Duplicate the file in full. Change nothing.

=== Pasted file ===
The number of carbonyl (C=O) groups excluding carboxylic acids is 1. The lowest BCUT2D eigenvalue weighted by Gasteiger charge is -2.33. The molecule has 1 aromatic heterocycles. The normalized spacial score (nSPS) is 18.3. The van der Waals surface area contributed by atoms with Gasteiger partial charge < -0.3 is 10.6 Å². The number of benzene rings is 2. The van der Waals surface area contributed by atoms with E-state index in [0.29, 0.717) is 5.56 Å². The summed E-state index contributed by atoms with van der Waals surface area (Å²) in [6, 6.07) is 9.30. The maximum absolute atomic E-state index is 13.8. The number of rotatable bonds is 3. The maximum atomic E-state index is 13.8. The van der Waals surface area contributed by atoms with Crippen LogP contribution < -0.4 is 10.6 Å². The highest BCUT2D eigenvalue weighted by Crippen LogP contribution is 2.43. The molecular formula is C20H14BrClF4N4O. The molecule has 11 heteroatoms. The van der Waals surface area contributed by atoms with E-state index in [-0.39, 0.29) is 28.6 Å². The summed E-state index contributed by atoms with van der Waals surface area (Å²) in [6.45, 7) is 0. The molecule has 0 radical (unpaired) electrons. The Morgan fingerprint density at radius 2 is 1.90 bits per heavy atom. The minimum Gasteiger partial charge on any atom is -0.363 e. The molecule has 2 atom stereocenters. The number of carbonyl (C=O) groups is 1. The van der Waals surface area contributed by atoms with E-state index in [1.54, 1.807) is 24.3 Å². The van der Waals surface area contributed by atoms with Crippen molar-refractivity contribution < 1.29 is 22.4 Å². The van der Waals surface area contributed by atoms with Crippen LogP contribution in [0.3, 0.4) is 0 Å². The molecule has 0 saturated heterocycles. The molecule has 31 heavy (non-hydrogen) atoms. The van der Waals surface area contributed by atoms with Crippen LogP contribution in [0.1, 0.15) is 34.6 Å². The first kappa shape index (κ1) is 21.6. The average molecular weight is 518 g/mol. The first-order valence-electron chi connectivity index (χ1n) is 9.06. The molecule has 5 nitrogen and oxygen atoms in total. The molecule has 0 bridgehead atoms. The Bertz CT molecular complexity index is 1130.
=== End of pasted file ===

The number of carbonyl (C=O) groups excluding carboxylic acids is 1. The lowest BCUT2D eigenvalue weighted by Gasteiger charge is -2.33. The molecule has 1 aromatic heterocycles. The normalized spacial score (nSPS) is 18.3. The van der Waals surface area contributed by atoms with Gasteiger partial charge < -0.3 is 10.6 Å². The number of benzene rings is 2. The van der Waals surface area contributed by atoms with E-state index in [0.29, 0.717) is 5.56 Å². The summed E-state index contributed by atoms with van der Waals surface area (Å²) in [6, 6.07) is 9.30. The maximum absolute atomic E-state index is 13.8. The number of rotatable bonds is 3. The maximum atomic E-state index is 13.8. The van der Waals surface area contributed by atoms with Crippen LogP contribution < -0.4 is 10.6 Å². The highest BCUT2D eigenvalue weighted by Crippen LogP contribution is 2.43. The molecular formula is C20H14BrClF4N4O. The molecule has 11 heteroatoms. The van der Waals surface area contributed by atoms with E-state index in [-0.39, 0.29) is 28.6 Å². The summed E-state index contributed by atoms with van der Waals surface area (Å²) in [6.45, 7) is 0. The molecule has 0 radical (unpaired) electrons. The Morgan fingerprint density at radius 2 is 1.90 bits per heavy atom. The minimum Gasteiger partial charge on any atom is -0.363 e. The molecule has 2 atom stereocenters. The number of carbonyl (C=O) groups is 1. The van der Waals surface area contributed by atoms with E-state index in [1.54, 1.807) is 24.3 Å². The van der Waals surface area contributed by atoms with Crippen molar-refractivity contribution < 1.29 is 22.4 Å². The van der Waals surface area contributed by atoms with Crippen LogP contribution in [0.3, 0.4) is 0 Å². The molecule has 0 saturated heterocycles. The molecule has 31 heavy (non-hydrogen) atoms. The van der Waals surface area contributed by atoms with Crippen LogP contribution in [0.1, 0.15) is 34.6 Å². The first kappa shape index (κ1) is 21.6. The average molecular weight is 518 g/mol. The first-order valence-electron chi connectivity index (χ1n) is 9.06. The molecule has 5 nitrogen and oxygen atoms in total. The molecule has 0 bridgehead atoms. The Bertz CT molecular complexity index is 1130.